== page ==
United States District Court, E.D. Tennessee, Knoxville
C. POPLIN UNITED STATES MAGISTRATE JUDGE.
case is before the undersigned pursuant to 28 U.S.C. §
636(b), Rule 73 of the Federal Rules of Civil Procedure, and
the consent of the parties [Doc. 16]. Now before the Court is
Plaintiff's Motion for Summary Judgment and Memorandum in
Support [Docs. 17 & 18] and Defendant's Motion for
Summary Judgment and Memorandum in Support [Docs. 19 &
20]. Janie L. Kaufmann (“Plaintiff”) seeks
judicial review of the decision of the Administrative Law
Judge (“the ALJ”), the final decision of
Defendant Nancy A. Berryhill (“the
Commissioner”). For the reasons that follow, the Court
will DENY Plaintiff's motion and
GRANT the Commissioner's motion.
January 20, 2015, Plaintiff protectively filed an application
for disability insurance benefits and supplemental security
income benefits pursuant to Titles II and XVI of the Social
Security Act, 42 U.S.C. §§ 401 et seq. and
1381 et seq., claiming a period of disability that
began on March 1, 2014. [Tr. 24, 139-40]. After her
application was denied initially and upon reconsideration,
Plaintiff requested a hearing before an ALJ. [Tr. 162-63]. A
hearing was held on July 26, 2016. [Tr. 39-72]. On October
26, 2016, the ALJ found that Plaintiff was not disabled. [Tr.
24-33]. The Appeals Council denied Plaintiff's request
for review on October 10, 2017 [Tr. 1-6], making the
ALJ's decision the final decision of the Commissioner.
exhausted her administrative remedies, Plaintiff filed a
Complaint with this Court on December 6, 2017, seeking
judicial review of the Commissioner's final decision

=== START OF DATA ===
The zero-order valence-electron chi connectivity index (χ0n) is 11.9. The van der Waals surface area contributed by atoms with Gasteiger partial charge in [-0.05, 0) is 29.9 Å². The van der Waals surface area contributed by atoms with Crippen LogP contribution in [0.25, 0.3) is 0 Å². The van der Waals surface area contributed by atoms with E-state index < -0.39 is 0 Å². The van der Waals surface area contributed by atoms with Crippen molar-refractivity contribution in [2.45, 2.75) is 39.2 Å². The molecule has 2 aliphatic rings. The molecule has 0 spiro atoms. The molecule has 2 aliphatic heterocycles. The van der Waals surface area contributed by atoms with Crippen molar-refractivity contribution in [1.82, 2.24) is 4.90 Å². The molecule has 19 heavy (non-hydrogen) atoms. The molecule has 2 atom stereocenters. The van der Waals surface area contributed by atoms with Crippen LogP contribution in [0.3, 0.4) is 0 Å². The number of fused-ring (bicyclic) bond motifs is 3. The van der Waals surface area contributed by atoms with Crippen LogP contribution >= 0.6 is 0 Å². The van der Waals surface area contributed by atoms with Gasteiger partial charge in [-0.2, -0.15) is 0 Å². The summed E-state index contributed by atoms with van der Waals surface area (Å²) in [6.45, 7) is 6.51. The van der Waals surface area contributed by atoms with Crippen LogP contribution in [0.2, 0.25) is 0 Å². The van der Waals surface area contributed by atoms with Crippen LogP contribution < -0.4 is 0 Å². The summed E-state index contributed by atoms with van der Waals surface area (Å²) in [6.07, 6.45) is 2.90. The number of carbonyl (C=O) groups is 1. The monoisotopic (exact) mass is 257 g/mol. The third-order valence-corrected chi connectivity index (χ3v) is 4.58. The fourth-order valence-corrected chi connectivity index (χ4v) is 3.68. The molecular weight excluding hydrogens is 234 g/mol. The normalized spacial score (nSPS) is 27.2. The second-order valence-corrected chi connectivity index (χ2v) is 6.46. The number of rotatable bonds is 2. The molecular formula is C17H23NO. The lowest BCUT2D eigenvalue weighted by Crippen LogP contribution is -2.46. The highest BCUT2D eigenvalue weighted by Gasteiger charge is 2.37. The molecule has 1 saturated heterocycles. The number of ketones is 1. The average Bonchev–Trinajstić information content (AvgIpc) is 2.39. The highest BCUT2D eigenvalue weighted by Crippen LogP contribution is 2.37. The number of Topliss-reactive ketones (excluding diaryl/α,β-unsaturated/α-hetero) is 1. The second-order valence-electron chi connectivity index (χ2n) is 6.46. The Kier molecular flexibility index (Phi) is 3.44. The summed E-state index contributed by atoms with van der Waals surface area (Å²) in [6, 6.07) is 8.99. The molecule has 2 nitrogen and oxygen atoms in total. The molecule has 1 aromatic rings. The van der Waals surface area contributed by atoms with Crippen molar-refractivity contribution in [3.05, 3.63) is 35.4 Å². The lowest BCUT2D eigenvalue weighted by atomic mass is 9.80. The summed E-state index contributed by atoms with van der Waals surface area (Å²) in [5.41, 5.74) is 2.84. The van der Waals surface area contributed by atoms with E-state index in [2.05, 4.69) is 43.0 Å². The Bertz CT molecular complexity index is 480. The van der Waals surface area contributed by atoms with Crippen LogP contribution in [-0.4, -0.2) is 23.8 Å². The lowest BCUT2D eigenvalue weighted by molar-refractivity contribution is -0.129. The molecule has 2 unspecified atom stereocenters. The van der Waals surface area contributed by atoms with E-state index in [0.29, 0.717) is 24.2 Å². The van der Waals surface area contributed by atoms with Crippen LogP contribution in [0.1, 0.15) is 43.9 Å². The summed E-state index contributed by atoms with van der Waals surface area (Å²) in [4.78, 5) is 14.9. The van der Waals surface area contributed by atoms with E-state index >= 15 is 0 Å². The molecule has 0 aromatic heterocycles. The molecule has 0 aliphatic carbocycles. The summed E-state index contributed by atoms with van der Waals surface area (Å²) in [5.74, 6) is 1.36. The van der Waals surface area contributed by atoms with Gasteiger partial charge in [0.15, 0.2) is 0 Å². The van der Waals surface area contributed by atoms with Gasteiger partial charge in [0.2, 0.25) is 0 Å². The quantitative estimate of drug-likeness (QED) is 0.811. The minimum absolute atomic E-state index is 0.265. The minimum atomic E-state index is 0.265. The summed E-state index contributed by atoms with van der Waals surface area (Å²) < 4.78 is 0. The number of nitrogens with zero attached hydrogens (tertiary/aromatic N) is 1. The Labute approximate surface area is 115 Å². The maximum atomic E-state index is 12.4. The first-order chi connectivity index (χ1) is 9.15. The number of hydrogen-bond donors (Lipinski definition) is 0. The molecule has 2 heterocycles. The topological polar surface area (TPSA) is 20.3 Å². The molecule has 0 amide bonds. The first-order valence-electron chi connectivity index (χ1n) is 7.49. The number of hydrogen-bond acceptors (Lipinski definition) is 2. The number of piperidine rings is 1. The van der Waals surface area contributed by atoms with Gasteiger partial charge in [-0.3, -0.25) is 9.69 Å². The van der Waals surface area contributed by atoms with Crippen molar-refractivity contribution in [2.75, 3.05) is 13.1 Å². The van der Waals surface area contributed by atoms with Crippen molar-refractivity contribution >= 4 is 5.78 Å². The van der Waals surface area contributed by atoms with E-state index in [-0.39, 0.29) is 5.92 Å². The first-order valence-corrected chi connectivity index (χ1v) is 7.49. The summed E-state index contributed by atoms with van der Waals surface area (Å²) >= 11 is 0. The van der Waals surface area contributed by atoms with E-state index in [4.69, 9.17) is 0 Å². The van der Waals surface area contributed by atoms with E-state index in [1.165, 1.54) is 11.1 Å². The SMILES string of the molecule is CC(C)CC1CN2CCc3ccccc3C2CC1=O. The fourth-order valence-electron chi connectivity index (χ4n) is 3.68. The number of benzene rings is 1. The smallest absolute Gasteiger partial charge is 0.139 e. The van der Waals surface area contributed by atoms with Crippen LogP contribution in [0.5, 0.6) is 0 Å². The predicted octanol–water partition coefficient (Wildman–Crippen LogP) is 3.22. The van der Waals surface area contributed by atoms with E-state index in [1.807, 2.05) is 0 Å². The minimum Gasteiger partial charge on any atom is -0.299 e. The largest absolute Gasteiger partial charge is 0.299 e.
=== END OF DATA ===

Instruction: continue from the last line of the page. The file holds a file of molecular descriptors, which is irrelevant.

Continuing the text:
under Section 405(g) of the Social Security Act. [Doc. 1].
The parties have filed competing dispositive motions, and
this matter is now ripe for adjudication.
made the following findings:
1. The claimant meets the insured status requirements of the
Social Security Act through December 31, 2016.
2. The claimant has not engaged in substantial gainful
activity since March 1, 2014, the alleged onset date (20 CFR
404.1571 et seq. and 416.971 et seq.).
3. The claimant has the following medically determinable
impairments: depressive disorder, somatoform disorder,
hypertension, obesity, and fibromyalgia (20 CFR 404.1521
et seq. and 416.921 et seq.).
4. The claimant does not have an impairment or combination of
impairments that has significantly limited (or is expected to
significantly limit) the ability to perform the basic
work-related activities for 12 consecutive months; therefore,
the claimant does not have a severe impairment or combination
of impairments (20 CFR 404.1521 et seq. and 416.921
5. The claimant has not been under a disability, as defined
in the Social Security Act, from March 1, 2014, through the
date of this decision (20 CFR 404.1520(c) and 416.920(c)).
STANDARD OF REVIEW
reviewing the Commissioner's determination of whether an
individual is disabled pursuant to 42 U.S.C. § 405(g),
the Court is limited to determining whether the ALJ's
decision was reached through application of the correct legal
standards and in accordance with the procedure mandated by
the regulations and rulings promulgated by the Commissioner,
and whether the ALJ's findings are supported by
substantial evidence. Blakley v. Comm'r of Soc.
Sec., 581 F.3d 399, 405 (6th Cir. 2009) (citation
omitted); Wilson v. Comm'r of Soc. Sec., 378
F.3d 541, 544 (6th Cir. 2004).
evidence is “more than a scintilla of evidence but less
than a preponderance; it is such relevant evidence as a
reasonable mind might accept as adequate to support a